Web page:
Myanmar Picks Former UN Chief Kofi Annan to Head Buddhist-Muslim Rakhine Commission
Myanmar has appointed former United Nations (UN) secretary-general Kofi Annan to head a national-level panel to address human rights abuses in Myanmar’s Rakhine State, where tensions and outbreaks of violence between Buddhists and minority Muslims, who identify ethnically as Rohingya, continue to cast a shadow over the country’s ongoing process of democratic reform.
Religious tensions between Buddhists and Muslims have simmered in Myanmar for almost half a century, but came to a head with violent clashes in 2012 that killed more than 100 people. Rakhine State, one of the country’s poorest, is also one of the most sensitive and conflict-prone regions in Myanmar, particularly since outbreaks of anti-Muslim violence in 2012 and 2013, following which 140,000 people, most of them Rohingya, were displaced. Most remain in squalid resettlement camps, with limited access to education, healthcare, or employment opportunities.
Annan is one of three international figures to be appointed to the nine-person commission announced by Aung San Suu Kyi, Myanmar’s de facto leader, earlier this year and tasked with resolving the unrest in the region. The panel also includes Lebanese politician Ghassan Salamé, who was UN special advisor to Annan from 2003–6, and Dutch diplomat Laetitia van den Assum, who was special advisor to UNAIDS from 2005–6.
Born on the Gold Coast (present-day Ghana) in western Africa in 1938, Annan served as UN secretary-general from 1997–2006. In 2007 he founded the Kofi Annan Foundation, which addresses governance and human rights issues globally.
“The Myanmar government wants to find a sustainable solution on the complicated issues in Rakhine State, that’s why it has formed an advisory commission,” the government said in a statement released by the office of Suu Kyi. The commission is tasked with submitting recommendations to the government on “conflict prevention, humanitarian assistance, rights and reconciliation, institution-building and promotion of development of Rakhine State.” (Reuters, Myanmar Times)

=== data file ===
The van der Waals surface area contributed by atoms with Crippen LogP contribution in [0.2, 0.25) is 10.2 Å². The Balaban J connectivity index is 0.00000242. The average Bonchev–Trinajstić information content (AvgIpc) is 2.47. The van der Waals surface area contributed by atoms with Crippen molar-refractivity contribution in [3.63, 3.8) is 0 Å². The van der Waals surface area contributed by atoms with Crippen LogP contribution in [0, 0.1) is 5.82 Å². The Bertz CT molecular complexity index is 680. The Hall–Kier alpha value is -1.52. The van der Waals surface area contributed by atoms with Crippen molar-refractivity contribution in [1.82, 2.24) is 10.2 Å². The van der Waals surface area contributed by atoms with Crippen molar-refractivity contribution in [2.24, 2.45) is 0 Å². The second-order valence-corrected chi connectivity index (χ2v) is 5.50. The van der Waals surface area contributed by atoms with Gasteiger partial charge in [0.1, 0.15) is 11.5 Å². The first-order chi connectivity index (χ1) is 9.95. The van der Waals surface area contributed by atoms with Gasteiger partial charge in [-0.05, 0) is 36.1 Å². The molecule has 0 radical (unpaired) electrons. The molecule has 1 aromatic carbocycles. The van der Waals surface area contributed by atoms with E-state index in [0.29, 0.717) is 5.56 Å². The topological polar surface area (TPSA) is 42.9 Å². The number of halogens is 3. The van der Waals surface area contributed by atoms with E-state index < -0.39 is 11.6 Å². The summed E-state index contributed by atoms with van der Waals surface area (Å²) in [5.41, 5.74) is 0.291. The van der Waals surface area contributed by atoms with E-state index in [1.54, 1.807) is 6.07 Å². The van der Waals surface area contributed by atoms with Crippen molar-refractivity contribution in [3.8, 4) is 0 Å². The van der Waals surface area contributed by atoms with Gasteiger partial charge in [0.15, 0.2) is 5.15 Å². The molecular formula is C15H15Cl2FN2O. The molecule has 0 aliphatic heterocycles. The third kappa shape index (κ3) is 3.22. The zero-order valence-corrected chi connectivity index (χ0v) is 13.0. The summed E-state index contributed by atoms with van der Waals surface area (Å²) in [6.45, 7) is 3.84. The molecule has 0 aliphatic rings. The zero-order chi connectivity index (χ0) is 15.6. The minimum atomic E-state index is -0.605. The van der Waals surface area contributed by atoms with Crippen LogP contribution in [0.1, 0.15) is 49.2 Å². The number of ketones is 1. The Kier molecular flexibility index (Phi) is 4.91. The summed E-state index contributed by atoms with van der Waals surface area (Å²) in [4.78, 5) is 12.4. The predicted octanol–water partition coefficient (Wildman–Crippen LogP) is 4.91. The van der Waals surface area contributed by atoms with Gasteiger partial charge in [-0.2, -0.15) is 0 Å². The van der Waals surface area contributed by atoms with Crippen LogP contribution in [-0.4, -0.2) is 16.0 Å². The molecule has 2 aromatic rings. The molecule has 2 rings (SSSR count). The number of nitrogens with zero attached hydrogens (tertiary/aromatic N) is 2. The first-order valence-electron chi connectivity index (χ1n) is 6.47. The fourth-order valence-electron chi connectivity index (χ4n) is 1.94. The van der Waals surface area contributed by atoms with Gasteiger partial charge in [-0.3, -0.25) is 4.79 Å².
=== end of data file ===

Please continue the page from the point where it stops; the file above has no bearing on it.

Suu Kyi is barred from the office of president by a junta-drafted constitution, but oversees the running of the government as state counselor and foreign minister.
The Myanmar members of the panel include two Buddhist Arakanese members—U Win Mra, chairperson of Myanmar’s National Human Rights Commission, and Daw Saw Khin Tint, head of the Arakan Literature and Cultural Association and vice-chairperson of the Arakan Women’s Association— and two Muslim members—Al Haj U Aye Lwin, founder of interfaith group Religions for Peace, and U Khin Maung Lay, a member of the National Human Rights Commission. The commission also includes two government representatives, Dr. Thar Hla Shwe, president of Myanmar’s Red Cross Society, and Dr. Mya Thida, president of the Obstetrical and Gynecological Society of Burma.
“We’ll work as a channel, conveying the voices of the affected communities on the ground. Without their involvement, we can’t work,” said U Aye Lwin. “Our commission won’t conceal the truth,” (The Irrawaddy)
Myanmar classifies Rohingya Muslims as stateless foreign migrants even though they have lived in Myanmar for generations. The country’s population also includes Muslims from other ethnic groups. According to the Washington, DC-based Pew Research Center, Buddhists make up about 80 per cent of Myanmar’s population of some 52 million, and Muslims just 4 per cent. The radical nationalist Committee for the Protection of Nationality and Religion (Ma Ba Tha), a collective of hardline Buddhist abbots and influential monks founded in 2013, has previously stoked religious division, asserting that Myanmar’s Buddhist population and culture is under threat from Islam. More recently, major figures from Myanmar’s mainstream political and religious communities have publically spoken out against Ma Ba Tha, saying the group’s policies are not representative of the country’s Buddhist sangha, which has some 250,000 members according to a government estimate, and do not reflect the essence of Buddhism.
Former UN Chief Kofi Annan to Head New Commission on Arakan State (The Irrawaddy)
Former UN chief tipped to lead Rakhine commission (Myanmar Times)
Former UN Sec-Gen to lead Rakhine committee (Frontier Myanmar)
Myanmar's Suu Kyi picks ex-UN head Annan to lead Rakhine State team (Reuters)
Myanmar to Form Buddhist-Muslim Commission to Address Humanitarian Crisis in Rakhine State (Buddhistdoor Global)
Buddhistdoor View: Reconciling Nationalism and Buddhism (Buddhistdoor Global)
Aung San Suu Kyi to Lead Peace Effort in Rakhine Against Backdrop of Political Complications (Buddhistdoor Global)
Top Buddhist Authority in Myanmar Begins Moving Against Extremist Buddhist Organizations (Buddhistdoor Global)
Lone Buddhist Reaches Out to Rohingya Children in Myanmar (Buddhistdoor Global)
Aung San Suu Kyi Urges Tolerance and Unity in Myanmar’s Troubled Rakhine State (Buddhistdoor Global)